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A young man looks at Florida.

When I look at a satellite map of Florida (which I do quite often), it dismays me to watch the Earth changing colors. Across the state is a blanket of forest green, dark and mysterious. But nowadays it's being pimpled by a dull metallic shine, that's manmade and growing fast, far too fast. When I see green Earth, I think of the days I've spent on the St. Johns River, searching the marshes for bass and bream. Or wandering down Canaveral sands when the mullet are running, a surf rod in my hand, as the Atlantic thunders on uninhabited sands.

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But when I see shining Earth, I think of the suburbs. I I think of all of that green that was cut down before it.

While sportsmen fight for the adjustment of seasons and size limits, we consistently forget the greatest threat: Without the habitat to harbor the nature connecting us all, why would we even bother with the regulations?

When talking with someone older, I try to voice my opinion, but I'm stopped short with the same universal reply: "Son, that's economic development. The new jobs greatly increase the revenue of Florida. You'll never change it."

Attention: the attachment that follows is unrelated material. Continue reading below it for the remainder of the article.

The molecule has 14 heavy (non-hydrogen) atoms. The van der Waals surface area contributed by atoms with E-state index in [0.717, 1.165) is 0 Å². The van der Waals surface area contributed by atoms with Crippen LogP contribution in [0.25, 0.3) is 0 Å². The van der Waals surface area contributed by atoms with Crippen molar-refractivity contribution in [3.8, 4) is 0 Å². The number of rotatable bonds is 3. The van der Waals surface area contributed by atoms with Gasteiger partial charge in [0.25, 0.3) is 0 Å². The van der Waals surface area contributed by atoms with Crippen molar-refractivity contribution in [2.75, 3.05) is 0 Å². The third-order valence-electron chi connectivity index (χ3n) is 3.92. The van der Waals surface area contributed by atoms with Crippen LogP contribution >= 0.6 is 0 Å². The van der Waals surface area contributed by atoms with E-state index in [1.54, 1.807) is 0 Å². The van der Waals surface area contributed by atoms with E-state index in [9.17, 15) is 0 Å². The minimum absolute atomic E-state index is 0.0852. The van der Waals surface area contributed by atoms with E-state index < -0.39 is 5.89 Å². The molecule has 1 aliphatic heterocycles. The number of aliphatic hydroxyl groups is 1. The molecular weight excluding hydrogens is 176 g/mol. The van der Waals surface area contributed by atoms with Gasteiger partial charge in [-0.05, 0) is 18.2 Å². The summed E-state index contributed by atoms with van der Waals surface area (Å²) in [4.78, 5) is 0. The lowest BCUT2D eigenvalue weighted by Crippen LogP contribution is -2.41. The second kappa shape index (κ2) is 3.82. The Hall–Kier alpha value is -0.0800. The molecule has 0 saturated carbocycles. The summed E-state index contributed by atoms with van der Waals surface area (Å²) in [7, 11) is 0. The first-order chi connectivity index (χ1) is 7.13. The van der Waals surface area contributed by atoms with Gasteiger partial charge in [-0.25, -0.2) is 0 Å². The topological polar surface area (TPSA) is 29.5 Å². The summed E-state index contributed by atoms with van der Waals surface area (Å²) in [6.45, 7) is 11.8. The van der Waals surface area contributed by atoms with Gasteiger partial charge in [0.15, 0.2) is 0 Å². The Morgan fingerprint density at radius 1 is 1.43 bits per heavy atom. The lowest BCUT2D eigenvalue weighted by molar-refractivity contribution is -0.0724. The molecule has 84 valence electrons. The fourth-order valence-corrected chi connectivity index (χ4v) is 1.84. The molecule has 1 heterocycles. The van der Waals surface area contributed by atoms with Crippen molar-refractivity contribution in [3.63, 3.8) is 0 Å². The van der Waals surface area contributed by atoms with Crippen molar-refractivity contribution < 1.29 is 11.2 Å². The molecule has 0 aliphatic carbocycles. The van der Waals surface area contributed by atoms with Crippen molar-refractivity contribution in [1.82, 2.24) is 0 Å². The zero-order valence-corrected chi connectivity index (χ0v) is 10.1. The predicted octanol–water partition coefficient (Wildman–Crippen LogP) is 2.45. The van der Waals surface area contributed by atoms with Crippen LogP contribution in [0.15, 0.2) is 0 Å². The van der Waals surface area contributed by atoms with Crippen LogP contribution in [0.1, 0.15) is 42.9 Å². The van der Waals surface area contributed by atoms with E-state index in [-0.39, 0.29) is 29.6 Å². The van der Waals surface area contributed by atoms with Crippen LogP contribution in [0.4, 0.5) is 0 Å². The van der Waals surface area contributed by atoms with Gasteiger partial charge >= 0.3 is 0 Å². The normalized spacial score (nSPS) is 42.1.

Apparently, everyone ignores the inevitable, that if our economy depends only on rapid development of land, we're going to run out of land. And then what?

Stopping urban development would force us to reflect upon the forgotten possibilities for our economy. Once we stop developing outwards, we can begin developing inwards, renovating poorly constructed neighborhoods, and making ugly, inefficient buildings into beautiful ones for everyone. If we assess all the options, we can preserve nature and improve our cities all in one motion.

More than ever, Florida needs politicians who are ready to protect the thing that belongs to everyone.

My thoughts wander to a trip I took a few years back, tarpon fishing deep inside the Everglades backcountry. We'd come north from Islamorada to fish the Shark River, and the day unfolded with a strange beauty: The predawn sheen on Whitewater Bay and the clouds developing over the Gulf of Mexico, hard and fresh in the morning. The tarpon, as it leaped like a wolf off the stern, and then the guide leadering it and letting me hold the silver king as its length rested alongside our skiff. We fished for snook in the mangrove bays, and watched as thunderstorms boiled in the hot summer sky. Come the first rumblings of thunder, we raced back through the wilderness of mangroves and grassflats, the showers drifting across Florida Bay.

Oftentimes I dream about the fate of places as grand and delicate as this, wondering whether we can preserve them for new generations to see. And when I wake up, I think of all those people who doubt me when I say we can.

But I know better. Of course we can.

Jared Pace Olson, 16

Winter Park, FL

FS Reader since 2007
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Title Annotation:I'm a Florida Sportsman
Author:Olson, Jared Pace
Publication:Florida Sportsman
Date:Jun 1, 2014
Words:491
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